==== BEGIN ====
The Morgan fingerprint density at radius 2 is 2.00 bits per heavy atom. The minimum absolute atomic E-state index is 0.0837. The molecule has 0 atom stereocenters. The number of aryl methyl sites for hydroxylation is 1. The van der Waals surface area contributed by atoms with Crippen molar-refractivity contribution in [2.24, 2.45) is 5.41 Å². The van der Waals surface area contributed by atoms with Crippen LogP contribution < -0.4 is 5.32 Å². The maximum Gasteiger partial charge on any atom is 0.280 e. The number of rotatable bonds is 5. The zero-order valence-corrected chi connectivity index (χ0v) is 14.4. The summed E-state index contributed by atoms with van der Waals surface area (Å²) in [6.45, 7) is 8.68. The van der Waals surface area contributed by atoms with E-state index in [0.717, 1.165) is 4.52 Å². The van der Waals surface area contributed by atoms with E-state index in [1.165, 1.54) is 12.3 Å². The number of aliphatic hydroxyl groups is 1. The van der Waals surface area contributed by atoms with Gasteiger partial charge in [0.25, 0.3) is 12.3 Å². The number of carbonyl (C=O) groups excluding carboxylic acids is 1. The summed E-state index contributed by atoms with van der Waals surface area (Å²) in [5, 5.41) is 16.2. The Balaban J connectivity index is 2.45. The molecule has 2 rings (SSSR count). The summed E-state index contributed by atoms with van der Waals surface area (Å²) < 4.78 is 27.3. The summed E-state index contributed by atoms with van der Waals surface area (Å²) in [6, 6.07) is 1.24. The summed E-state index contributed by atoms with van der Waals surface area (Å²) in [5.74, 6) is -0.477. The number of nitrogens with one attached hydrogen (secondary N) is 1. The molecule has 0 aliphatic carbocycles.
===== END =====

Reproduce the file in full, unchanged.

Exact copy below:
The Morgan fingerprint density at radius 2 is 2.00 bits per heavy atom. The minimum absolute atomic E-state index is 0.0837. The molecule has 0 atom stereocenters. The number of aryl methyl sites for hydroxylation is 1. The van der Waals surface area contributed by atoms with Crippen molar-refractivity contribution in [2.24, 2.45) is 5.41 Å². The van der Waals surface area contributed by atoms with Crippen LogP contribution < -0.4 is 5.32 Å². The maximum Gasteiger partial charge on any atom is 0.280 e. The number of rotatable bonds is 5. The zero-order valence-corrected chi connectivity index (χ0v) is 14.4. The summed E-state index contributed by atoms with van der Waals surface area (Å²) in [6.45, 7) is 8.68. The van der Waals surface area contributed by atoms with E-state index in [0.717, 1.165) is 4.52 Å². The van der Waals surface area contributed by atoms with E-state index in [1.165, 1.54) is 12.3 Å². The number of aliphatic hydroxyl groups is 1. The van der Waals surface area contributed by atoms with Gasteiger partial charge in [0.25, 0.3) is 12.3 Å². The number of carbonyl (C=O) groups excluding carboxylic acids is 1. The summed E-state index contributed by atoms with van der Waals surface area (Å²) in [5, 5.41) is 16.2. The Balaban J connectivity index is 2.45. The molecule has 2 rings (SSSR count). The summed E-state index contributed by atoms with van der Waals surface area (Å²) < 4.78 is 27.3. The summed E-state index contributed by atoms with van der Waals surface area (Å²) in [6, 6.07) is 1.24. The summed E-state index contributed by atoms with van der Waals surface area (Å²) in [5.74, 6) is -0.477. The number of nitrogens with one attached hydrogen (secondary N) is 1. The molecule has 0 aliphatic carbocycles.